Pandemic blues heighten God’s glory to come
January 3, 2021
The Book of Lamentations begins with these words: How lonely sits the city that once was full of people! How like a widow she has become, she that was great among the nations! She that was a princess among the provinces has become a vassal. She weeps bitterly in the night, with tears on her cheeks; among all her lovers she has no one to comfort her (Lam. 1:1–2a).
Writing for a magazine that comes out six times a year means I have early deadlines. And so, as I wrote this column in mid-April, it struck me that the words in Lamentations could have been written by a journalist reflecting on the COVID-19 pandemic, rather than by an author some 2,600 years ago after the fall of Jerusalem.
With much of our nation having been shut down, our cities — once bustling with so many people — were left eerily deserted. Those hospitalized with COVID-19 sobbed through the night, longing for the touch of their families, who could not come near them. And the economic ramifications have left many of us feeling less secure and the poorest among us even more devastated.
The opening words in Lamentations hit home in a particular way for a friend of mine in Chicago. His octogenarian mother was one of more than 140,000 people infected in New York City. They had to put her on a ventilator and moved her into the intensive care unit. He, of course, was in Chicago, but even if he were in New York City, he would still have been separated from her. His consolation mostly came from the rosary beads he knew she was holding — a comfort when no one was there to physically hold her.
Their story is one of countless others in the path of the pandemic. The hopelessness and helplessness, though, particularly hit the poor among us — those who are more likely to have complicating health issues, those who do not have access to adequate medical care, and those whose jobs do not permit them to work from home. Studies from the Economic Policy Institute, for instance, showed that only one in six Hispanics/Latinxs in America and only one in five African Americans could work from home.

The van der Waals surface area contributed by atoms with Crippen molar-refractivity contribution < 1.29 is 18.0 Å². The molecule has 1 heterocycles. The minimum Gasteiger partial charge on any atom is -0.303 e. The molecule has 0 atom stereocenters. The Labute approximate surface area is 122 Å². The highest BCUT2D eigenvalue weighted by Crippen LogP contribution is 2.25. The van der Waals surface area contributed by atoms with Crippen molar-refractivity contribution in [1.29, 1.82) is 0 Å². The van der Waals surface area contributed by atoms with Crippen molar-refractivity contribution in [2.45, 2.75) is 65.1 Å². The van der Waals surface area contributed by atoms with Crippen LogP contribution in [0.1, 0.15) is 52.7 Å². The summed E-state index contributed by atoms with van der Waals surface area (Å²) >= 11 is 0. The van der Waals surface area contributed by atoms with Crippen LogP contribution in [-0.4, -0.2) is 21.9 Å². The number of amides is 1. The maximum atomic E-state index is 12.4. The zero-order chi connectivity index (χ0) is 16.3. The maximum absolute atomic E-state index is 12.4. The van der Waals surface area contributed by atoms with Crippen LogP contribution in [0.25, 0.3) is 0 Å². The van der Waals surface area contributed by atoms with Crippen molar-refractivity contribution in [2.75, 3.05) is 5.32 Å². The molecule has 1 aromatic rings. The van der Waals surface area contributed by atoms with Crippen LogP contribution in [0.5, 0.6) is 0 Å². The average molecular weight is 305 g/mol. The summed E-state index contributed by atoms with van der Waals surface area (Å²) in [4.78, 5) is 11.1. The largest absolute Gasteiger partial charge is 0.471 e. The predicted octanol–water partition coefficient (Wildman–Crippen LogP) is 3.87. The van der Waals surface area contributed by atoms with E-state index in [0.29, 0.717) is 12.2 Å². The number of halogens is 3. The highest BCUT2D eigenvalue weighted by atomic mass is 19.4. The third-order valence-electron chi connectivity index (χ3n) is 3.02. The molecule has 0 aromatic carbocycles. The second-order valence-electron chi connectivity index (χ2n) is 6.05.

Daunting times we are in, yet Romans 8:12–25 gives us words of hope. In Romans, Paul tells us that God addresses our fear by adopting us as children (v. 15). He reminds us that God has been working to free the whole creation from the bondage of corruption (v. 21). He seeks to give us perspective by reminding us that “the sufferings of this present time are not worth comparing with the glory about to be revealed to us” (v. 18).
Yet it is difficult to picture these promises from an isolated room in the ICU or when you are unsure if the job that puts bread on your table today will supply provision tomorrow.
Even on our best days, it is hard to see these promises coming true. It is hard to find hope. But hope we must find. And in our despair, Paul reminds us that “hope that is seen is not hope. For who hopes for what is seen? But if we hope for what we do not see, we wait for it with patience” (vv. 24–25).
Let us patiently wait, prayerfully hope and courageously take the steps we are called to take to help transform the world into one that is just for all. Where health care is available to all, the homeless have a place to shelter in health and in sickness, and those who never have the luxury of working from home are given all the provisions they need to remain safe. And while we wait for our faith to become sight, may the Spirit give us eyes to see God’s work among us, adopting us as children, liberating us from bondage and revealing glory to us.
Chip Hardwick, Interim Executive, Synod of the Covenant
Revised Common Lectionary Readings for Sunday, January 3, 2021, the Second Sunday after Christmas (Year B)
Today’s Focus: Hope
Let us join in prayer for:
Let us pray:
For those within this world who are in need, Lord, hear our prayer. For those who work to ensure that all may eat, Lord, hear our prayer. That all would have enough, Lord, stir your people to action. Amen.